EXCL Lord Mandelson accuses Labour officials behind leaked anti-semitism report of trying to 're-write history'
Lord Mandelson was a key architect of the New Labour project.
A leaked report which blames former Labour officials opposed to Jeremy Corbyn of hampering his efforts to tackle anti-semitism and sabotaging the party's 2017 election campaign is "an attempt to re-write history", according to Lord Mandelson.
The leading Blairite said the 860-page document "offers a very partial picture of the culture and breakdown that enveloped Labour as a result of the Corbyn leadership".
A fresh civil war has engulfed the party since the dossier, thought to have been drawn up as allies of Mr Corbyn, was revealed by Sky News last weekend.
It revealed an extensive cache of WhatsApp messages between senior party officials - including former general secretary Lord McNicol - in which they made derogatory remarks about the former Labour leader, his aides and frontbench allies.
New leader Sir Keir Starmer and his deputy, Angela Rayner, have launched an independent inquiry into how the report was drawn up, its contents and the manner in which it was leaked.
Supporters of Mr Corbyn have leapt on the report's findings as proof that he was fatally undermined by those on the right of the party.
But speaking to The House magazine, Lord Mandelson rejected that analysis.
He said: "The report leaked the other weekend, into the party’s internal workings, I regard as an attempt to rewrite history. It offers a very partial picture of the culture and breakdown that enveloped Labour as a result of the Corbyn leadership.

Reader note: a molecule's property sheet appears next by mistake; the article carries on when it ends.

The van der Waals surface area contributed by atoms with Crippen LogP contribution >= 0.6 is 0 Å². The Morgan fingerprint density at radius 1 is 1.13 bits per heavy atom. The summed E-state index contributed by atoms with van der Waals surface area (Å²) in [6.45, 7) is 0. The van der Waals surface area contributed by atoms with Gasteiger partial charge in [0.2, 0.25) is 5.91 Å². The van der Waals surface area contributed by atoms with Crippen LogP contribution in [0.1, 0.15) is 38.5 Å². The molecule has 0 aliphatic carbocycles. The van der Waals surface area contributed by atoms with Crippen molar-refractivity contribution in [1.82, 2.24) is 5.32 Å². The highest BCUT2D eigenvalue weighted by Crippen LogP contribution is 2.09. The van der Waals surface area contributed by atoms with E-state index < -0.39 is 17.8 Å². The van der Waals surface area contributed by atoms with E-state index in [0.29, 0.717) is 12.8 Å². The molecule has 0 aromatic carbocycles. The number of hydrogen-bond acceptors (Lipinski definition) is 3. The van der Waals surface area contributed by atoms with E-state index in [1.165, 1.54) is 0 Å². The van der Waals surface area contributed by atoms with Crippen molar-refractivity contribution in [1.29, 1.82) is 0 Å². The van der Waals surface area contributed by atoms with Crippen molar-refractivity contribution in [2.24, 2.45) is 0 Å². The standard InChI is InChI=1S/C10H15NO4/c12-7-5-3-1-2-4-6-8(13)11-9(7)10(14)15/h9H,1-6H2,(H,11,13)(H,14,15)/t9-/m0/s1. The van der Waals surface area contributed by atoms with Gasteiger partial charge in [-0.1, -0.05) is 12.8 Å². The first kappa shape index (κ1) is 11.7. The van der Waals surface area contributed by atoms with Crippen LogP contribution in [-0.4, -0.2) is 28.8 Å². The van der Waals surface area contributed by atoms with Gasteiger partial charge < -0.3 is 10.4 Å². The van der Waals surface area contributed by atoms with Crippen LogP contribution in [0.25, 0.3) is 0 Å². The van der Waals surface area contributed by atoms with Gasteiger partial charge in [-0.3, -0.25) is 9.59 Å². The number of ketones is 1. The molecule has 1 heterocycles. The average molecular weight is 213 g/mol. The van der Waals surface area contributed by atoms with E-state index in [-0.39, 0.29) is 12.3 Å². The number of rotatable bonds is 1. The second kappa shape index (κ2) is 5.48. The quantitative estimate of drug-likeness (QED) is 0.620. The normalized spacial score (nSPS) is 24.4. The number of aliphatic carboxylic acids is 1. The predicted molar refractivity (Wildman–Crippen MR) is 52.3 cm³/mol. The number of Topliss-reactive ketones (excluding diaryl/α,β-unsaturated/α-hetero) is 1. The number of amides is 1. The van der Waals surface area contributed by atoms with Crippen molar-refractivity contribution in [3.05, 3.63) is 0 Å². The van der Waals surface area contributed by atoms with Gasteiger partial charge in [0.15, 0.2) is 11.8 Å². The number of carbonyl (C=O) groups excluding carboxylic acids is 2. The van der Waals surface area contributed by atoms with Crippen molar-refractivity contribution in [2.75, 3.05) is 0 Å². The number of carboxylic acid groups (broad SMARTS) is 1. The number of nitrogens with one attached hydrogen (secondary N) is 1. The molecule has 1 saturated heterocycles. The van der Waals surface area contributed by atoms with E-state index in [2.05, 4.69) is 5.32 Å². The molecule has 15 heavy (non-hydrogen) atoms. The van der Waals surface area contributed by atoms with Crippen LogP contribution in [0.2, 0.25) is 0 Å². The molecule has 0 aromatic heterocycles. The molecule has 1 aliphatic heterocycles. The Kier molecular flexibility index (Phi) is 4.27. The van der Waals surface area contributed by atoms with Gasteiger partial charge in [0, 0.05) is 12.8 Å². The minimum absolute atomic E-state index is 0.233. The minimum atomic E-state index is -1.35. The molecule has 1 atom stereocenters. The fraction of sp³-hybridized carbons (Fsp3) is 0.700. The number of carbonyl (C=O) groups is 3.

"I don’t think it reflects a factional dispute; I think it reflects the state of the Labour Party that was an abandonment of the party’s effective internal working and election-winning capability, which I lay directly at the door of Jeremy Corbyn.
"A lot of the party’s current staffing were brought in to reflect the sectarianism of Corbyn’s
leadership. They were appointed not to serve the party as a whole, but to serve him, his cronies,
and the very narrow ideology which they advanced."
The former Cabinet minister also gave Sir Keir a strong endorsement, saying it was the first time in a decade that Labour had been led by someone who looked like a potential Prime Minister.
He said: "It doesn’t win the next election in itself, but it is the obvious place to start.
"He’s created a whole new frontbench in his own image; competent, non-factional, and electorally ambitious. The composition of the new Shadow Cabinet has completely redefined Labour away from its recent past.
"But Keir has a big challenge on his hands, which we didn’t have when Blair came to power in
1994, and that is a party machine that has become very severely run down, and senior staff who
are directly implicated in the hollowing out of Labour’s internal working and democratic procedures,
and their tolerance of anti-Semitic racism in the party.
"This requires a complete change in culture, quite apart from anything else, and zero tolerance of
such racism in the party, in both its membership and its staff."